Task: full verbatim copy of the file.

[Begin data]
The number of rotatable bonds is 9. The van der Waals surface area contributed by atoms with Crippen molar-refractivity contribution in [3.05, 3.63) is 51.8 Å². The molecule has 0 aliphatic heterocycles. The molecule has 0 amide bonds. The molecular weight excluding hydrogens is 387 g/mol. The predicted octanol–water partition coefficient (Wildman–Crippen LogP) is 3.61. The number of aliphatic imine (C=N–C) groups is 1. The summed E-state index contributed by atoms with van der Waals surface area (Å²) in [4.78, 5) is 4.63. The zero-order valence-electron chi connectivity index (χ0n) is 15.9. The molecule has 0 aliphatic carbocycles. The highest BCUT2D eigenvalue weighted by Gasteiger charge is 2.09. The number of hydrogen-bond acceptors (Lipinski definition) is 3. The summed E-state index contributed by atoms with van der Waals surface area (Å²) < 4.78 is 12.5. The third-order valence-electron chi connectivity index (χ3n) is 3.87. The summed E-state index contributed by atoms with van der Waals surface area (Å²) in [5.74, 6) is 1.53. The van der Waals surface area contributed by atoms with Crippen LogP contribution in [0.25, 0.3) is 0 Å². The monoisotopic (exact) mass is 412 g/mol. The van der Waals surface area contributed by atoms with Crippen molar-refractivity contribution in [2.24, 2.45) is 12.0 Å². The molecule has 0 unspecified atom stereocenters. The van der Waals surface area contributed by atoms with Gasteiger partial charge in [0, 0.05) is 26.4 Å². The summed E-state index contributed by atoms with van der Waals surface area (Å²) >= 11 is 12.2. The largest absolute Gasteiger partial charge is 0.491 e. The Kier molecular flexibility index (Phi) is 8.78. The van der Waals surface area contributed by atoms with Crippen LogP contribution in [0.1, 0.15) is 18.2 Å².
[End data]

The number of rotatable bonds is 9. The van der Waals surface area contributed by atoms with Crippen molar-refractivity contribution in [3.05, 3.63) is 51.8 Å². The molecule has 0 aliphatic heterocycles. The molecule has 0 amide bonds. The molecular weight excluding hydrogens is 387 g/mol. The predicted octanol–water partition coefficient (Wildman–Crippen LogP) is 3.61. The number of aliphatic imine (C=N–C) groups is 1. The summed E-state index contributed by atoms with van der Waals surface area (Å²) in [4.78, 5) is 4.63. The zero-order valence-electron chi connectivity index (χ0n) is 15.9. The molecule has 0 aliphatic carbocycles. The highest BCUT2D eigenvalue weighted by Gasteiger charge is 2.09. The number of hydrogen-bond acceptors (Lipinski definition) is 3. The summed E-state index contributed by atoms with van der Waals surface area (Å²) < 4.78 is 12.5. The third-order valence-electron chi connectivity index (χ3n) is 3.87. The summed E-state index contributed by atoms with van der Waals surface area (Å²) in [5.74, 6) is 1.53. The van der Waals surface area contributed by atoms with Crippen LogP contribution in [0.25, 0.3) is 0 Å². The monoisotopic (exact) mass is 412 g/mol. The van der Waals surface area contributed by atoms with Crippen molar-refractivity contribution in [2.24, 2.45) is 12.0 Å². The molecule has 0 unspecified atom stereocenters. The van der Waals surface area contributed by atoms with Gasteiger partial charge in [0, 0.05) is 26.4 Å². The summed E-state index contributed by atoms with van der Waals surface area (Å²) >= 11 is 12.2. The largest absolute Gasteiger partial charge is 0.491 e. The Kier molecular flexibility index (Phi) is 8.78. The van der Waals surface area contributed by atoms with Crippen LogP contribution in [0.1, 0.15) is 18.2 Å².